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One City Hall, One City : A timeout, please, in South Los Angeles-Valley bickering over scarce dollars

November 02, 1994

Things have been ugly in the chambers of the Los Angeles City Council. We mean more so than usual.

Here are some examples.

October: San Fernando Valley and South Los Angeles lawmakers lock horns over a relatively small, $1.6-million study on transit planning and economic development that would exclude the Valley. When Councilman Hal Bernson, a Valley representative, suggests the inclusion of five Valley Metrolink stations, Councilman Mike Hernandez responds, "You had an earthquake on Jan. 17 and now you know what it's like to have needs." One Valley station ends up being included in the study.

September: Three Valley members of the council recommend increasing the Valley's share of another small, $2.2-million federal grant to help senior citizens recover from the quake . . . at the expense of seniors in South and South-Central Los Angeles. Lawmakers from those areas protest in a voice that can be heard on Mt. Wilson. (Fortunately, a compromise eventually is reached.)

August: There is disagreement between South Los Angeles lawmakers and Valley representatives over affordable-housing money. The Valley wins a bigger share, but in the midst of the dispute when Valley Councilwoman Laura Chick suggests dividing the money evenly she is scolded by Valley colleagues.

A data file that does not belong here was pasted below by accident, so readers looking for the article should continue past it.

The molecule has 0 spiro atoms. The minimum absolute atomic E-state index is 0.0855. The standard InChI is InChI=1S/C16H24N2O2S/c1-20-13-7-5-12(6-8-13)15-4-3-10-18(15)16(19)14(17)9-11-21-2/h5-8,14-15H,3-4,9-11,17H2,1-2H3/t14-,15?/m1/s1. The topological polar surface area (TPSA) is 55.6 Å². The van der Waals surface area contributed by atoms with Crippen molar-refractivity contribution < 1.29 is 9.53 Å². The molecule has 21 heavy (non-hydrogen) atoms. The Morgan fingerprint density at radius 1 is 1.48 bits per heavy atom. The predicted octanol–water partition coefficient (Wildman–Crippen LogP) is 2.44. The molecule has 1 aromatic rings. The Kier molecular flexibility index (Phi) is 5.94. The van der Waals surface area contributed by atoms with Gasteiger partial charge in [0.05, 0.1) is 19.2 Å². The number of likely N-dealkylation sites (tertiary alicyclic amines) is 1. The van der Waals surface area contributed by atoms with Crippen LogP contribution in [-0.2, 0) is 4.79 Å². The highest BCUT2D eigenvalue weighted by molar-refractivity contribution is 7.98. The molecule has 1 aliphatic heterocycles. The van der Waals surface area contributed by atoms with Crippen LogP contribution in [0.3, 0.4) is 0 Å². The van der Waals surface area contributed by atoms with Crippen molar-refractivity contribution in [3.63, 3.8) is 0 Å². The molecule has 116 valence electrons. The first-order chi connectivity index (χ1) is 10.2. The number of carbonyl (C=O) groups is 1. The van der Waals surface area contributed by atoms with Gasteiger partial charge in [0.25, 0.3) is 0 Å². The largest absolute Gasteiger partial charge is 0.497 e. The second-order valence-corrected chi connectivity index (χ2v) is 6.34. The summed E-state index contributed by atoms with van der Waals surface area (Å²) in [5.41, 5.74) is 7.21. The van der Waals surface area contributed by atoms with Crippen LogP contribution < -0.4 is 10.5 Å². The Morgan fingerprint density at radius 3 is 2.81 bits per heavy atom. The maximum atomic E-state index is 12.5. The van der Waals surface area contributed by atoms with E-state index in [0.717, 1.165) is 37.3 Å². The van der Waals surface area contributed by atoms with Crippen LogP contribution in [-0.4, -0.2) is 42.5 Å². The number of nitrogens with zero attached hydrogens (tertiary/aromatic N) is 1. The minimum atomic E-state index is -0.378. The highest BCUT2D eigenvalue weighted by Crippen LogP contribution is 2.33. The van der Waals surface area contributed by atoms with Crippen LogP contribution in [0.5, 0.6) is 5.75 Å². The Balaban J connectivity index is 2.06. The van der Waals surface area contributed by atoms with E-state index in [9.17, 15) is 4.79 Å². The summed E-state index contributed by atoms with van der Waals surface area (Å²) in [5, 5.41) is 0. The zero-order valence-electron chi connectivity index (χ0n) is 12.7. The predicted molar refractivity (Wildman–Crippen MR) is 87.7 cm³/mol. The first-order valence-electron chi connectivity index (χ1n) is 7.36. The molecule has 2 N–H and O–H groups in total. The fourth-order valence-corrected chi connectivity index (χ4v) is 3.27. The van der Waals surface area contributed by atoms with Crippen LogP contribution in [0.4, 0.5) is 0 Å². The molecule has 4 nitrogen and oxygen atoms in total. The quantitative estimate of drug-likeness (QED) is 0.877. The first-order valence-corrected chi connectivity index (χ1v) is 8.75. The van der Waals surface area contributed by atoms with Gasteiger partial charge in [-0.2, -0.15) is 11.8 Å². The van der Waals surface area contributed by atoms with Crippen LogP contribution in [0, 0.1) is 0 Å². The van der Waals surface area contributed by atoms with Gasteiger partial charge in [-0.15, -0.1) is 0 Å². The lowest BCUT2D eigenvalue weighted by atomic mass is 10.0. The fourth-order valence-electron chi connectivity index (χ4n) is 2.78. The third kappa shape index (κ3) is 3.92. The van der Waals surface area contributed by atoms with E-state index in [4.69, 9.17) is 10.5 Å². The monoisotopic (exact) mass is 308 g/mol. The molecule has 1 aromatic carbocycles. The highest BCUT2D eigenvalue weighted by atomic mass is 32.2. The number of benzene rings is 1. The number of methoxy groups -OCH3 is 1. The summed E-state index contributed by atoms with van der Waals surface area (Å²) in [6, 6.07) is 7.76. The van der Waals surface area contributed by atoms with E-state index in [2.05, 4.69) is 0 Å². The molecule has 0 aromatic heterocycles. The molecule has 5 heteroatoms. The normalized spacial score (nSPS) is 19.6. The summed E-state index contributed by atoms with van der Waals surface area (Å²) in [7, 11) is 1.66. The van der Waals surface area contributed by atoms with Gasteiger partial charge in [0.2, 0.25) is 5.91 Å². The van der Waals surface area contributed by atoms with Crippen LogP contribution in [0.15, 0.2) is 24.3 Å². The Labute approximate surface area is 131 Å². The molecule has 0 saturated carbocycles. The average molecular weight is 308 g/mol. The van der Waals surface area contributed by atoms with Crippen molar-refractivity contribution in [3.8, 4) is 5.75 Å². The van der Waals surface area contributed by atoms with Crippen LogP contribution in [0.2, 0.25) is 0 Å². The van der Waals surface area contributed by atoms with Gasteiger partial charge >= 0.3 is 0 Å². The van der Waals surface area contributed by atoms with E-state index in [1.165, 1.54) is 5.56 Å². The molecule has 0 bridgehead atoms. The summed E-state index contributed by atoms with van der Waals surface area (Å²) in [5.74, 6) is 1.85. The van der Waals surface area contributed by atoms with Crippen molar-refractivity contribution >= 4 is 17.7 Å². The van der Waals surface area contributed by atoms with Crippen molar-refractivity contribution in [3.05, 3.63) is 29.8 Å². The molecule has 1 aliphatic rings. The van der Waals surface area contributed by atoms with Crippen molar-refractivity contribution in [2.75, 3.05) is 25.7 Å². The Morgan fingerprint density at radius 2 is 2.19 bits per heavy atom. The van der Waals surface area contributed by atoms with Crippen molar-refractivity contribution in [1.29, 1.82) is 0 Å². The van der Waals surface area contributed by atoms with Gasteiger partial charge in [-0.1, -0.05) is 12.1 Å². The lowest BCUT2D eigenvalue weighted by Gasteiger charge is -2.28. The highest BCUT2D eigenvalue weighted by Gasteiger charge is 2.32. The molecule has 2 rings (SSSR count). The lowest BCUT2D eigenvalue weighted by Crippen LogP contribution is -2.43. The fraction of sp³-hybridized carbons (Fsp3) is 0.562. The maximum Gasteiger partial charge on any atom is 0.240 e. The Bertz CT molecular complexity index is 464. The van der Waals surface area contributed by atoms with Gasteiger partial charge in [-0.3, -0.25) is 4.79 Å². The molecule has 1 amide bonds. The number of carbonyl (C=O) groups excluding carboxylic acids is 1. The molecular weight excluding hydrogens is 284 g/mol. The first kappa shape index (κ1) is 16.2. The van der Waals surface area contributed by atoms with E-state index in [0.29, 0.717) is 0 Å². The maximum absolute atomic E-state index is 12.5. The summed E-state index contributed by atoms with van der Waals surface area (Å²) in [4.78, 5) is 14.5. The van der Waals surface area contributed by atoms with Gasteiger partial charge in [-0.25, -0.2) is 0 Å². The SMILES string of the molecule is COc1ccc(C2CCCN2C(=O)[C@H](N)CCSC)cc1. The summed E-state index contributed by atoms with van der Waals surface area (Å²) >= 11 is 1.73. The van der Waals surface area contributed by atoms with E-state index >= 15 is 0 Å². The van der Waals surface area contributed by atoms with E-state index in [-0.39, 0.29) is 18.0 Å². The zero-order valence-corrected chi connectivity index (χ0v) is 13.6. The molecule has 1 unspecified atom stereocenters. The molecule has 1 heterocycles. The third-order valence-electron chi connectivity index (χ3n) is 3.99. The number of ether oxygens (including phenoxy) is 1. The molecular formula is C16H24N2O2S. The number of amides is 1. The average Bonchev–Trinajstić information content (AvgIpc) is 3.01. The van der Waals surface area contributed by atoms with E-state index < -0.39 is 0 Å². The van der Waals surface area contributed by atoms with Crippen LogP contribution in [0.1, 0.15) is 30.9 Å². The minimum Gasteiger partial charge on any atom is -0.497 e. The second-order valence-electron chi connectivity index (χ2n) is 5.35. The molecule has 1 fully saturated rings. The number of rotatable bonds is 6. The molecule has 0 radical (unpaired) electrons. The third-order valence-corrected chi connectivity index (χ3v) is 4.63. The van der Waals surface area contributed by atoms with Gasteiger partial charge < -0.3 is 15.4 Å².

Enough already. Councilwoman Jackie Goldberg said it best: "I'm increasingly disturbed by the notion that there has to be a 'we' and 'they' in our disaster recovery plan. I think that shows a real failure of leadership."

It's time that Valley legislators remember that the city's woes did not begin Jan. 17. And the folks in South Los Angeles must stop looking at the Valley as that greedy and unneedy appendage to the north.

The city's problems are the culmination of the recession, the riots, cutbacks in defense spending, bankruptcies and business departures, high unemployment . . . and a succession of natural disasters that included an earthquake that was the costliest disaster in U.S. history.

Even the street gangs know how to fashion a truce. The council can, too, for the sake of the recovery of all of Los Angeles, not just part of it.

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